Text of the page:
Widely recognized as the master of the historical spy novel, New York Times best-selling author Alan Furst takes listeners back to the early days of World War II for a dramatic novel of intrigue and suspense.
"Best Alan Furst novel!"
Alan Furst's latest novel takes place in the secret hotels, nightclubs, and cafes of occupied Paris and the villages of France during the spring of 1941, when Britain was losing the war. Many of the characters are resistance fighters who run an escape line for British airmen down to Spain; they include men and women, old and young, all strong - an aristocrat, a Jewish teacher - and the hero is a hero, has a gun, and uses it.
Acclaimed author Alan Furst has written several historical fiction novels. In Dark Star, Andre Szara, a Polish journalist who becomes a spy for the Soviet Union in the late 1930s, is ordered to complete many tasks of espionage in Paris. Through Szara's character, the beginnings of World War II are revealed. George Guidall's gripping narration complements this suspenseful tale.
New York Times best-selling author Alan Furst is internationally renowned as master of the European espionage thriller. Unfolding in September of 1939 as Hitler's Wehrmacht ravages Warsaw, The Polish Officer reveals the daring mission of a Captain in the Polish underground intelligence service.
"Insight into a dark era"
May 1941. At four in the morning, a rust-streaked tramp freighter streams up the Tagus River to dock at the port of Lisbon. She is the Santa Rosa; she flies the flag of neutral Spain and is in Lisbon to load cork oak, tinned sardines, and drums of cooking oil bound for the Baltic port of Malmo. Only she is not the Santa Rosa, she is the Noordendam, a Dutch freighter that sails for the Intelligence Division of the British Royal Navy....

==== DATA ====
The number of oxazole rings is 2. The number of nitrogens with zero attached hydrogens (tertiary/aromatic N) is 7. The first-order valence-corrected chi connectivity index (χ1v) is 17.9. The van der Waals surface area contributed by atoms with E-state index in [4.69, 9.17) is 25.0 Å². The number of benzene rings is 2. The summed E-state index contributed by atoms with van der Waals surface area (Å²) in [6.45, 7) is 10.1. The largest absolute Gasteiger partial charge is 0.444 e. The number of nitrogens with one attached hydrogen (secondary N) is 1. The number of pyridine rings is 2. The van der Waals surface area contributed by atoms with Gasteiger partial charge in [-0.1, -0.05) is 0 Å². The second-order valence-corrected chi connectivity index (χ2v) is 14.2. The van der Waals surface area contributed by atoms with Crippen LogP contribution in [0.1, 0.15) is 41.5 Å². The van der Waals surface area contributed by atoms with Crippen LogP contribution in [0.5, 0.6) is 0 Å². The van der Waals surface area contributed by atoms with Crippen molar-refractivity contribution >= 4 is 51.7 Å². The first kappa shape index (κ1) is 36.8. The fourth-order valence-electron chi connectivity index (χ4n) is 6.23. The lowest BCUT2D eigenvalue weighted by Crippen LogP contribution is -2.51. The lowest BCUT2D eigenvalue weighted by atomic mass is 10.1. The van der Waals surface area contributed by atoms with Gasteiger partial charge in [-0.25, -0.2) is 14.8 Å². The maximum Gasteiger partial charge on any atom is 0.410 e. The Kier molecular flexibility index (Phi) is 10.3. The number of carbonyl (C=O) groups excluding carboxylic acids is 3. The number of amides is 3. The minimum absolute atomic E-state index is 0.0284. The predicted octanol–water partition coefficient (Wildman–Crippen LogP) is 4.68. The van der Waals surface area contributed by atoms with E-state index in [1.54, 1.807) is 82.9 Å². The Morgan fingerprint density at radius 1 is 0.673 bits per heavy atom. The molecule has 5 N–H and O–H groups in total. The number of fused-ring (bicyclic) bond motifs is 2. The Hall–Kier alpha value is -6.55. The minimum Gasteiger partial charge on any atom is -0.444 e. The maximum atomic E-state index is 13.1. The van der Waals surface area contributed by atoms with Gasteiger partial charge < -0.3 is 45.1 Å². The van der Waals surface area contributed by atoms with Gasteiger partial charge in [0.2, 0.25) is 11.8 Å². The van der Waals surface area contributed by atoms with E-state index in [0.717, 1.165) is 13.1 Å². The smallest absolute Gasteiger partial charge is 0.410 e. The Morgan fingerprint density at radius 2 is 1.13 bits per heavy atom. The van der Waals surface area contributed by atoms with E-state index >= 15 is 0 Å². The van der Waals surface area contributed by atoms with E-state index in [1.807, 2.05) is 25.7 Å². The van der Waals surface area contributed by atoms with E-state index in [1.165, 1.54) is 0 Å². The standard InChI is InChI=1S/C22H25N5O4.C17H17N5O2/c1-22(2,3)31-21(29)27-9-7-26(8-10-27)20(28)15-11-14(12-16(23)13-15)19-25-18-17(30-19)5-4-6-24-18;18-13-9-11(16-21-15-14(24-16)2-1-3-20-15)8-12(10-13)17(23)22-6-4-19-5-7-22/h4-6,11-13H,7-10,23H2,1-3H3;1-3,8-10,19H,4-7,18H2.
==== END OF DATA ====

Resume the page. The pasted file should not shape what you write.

In 1939, as the armies of Europe mobilized for war, the British secret services undertook operations to impede the exportation of Roumanian oil to Germany. They failed. Then, in the autumn of 1940, they tried again.... So begins Blood of Victory, a novel rich with suspense, historical insight, and the powerful narrative immediacy we have come to expect from best-selling author Alan Furst.
"Shadows and hard-boiled misfits"
At the center of the intrigue is Hollywood star, Frederic Stahl. September 1938. On the eve of the Munich Appeasement, Stahl arrives in Paris, on loan from Warner Brothers to star in a French film. He quickly becomes entangled in the shifting political currents of pre-war Paris - French fascists, German Nazis, and his Hollywood publicists all have their fates tied to him. But members of the clandestine spy world of Paris have a deeper interest in Stahl, sensing a potential asset in a handsome, internationally renowned actor.
"Cary Grant Goes to Paris"
An underground newspaper reporter becomes the target of a European spy web in the looming shadow of WWII Paris in this heart-pounding thriller from the master of international intrigue, Alan Furst.
"A good listen"
Greece, 1940. Not sunny vacation Greece: northern Greece, Macedonian Greece, Balkan Greece, the city of Salonika. In that ancient port, with its wharves and warehouses, dark lanes and Turkish mansions, brothels and tavernas, a tense political drama is being played out. On the northern border, the Greek army has blocked Mussolini's invasion, pushing his divisions back to Albania, the first defeat suffered by the Nazis, who have conquered most of Europe.
"historical insights, not much suspense/tension"
In spymaster Alan Furst's most electrifying thriller to date, Hungarian aristocrat Nicholas Morath, a hugely charismatic hero, becomes embroiled in a daring and perilous effort to halt the Nazi war machine in eastern Europe.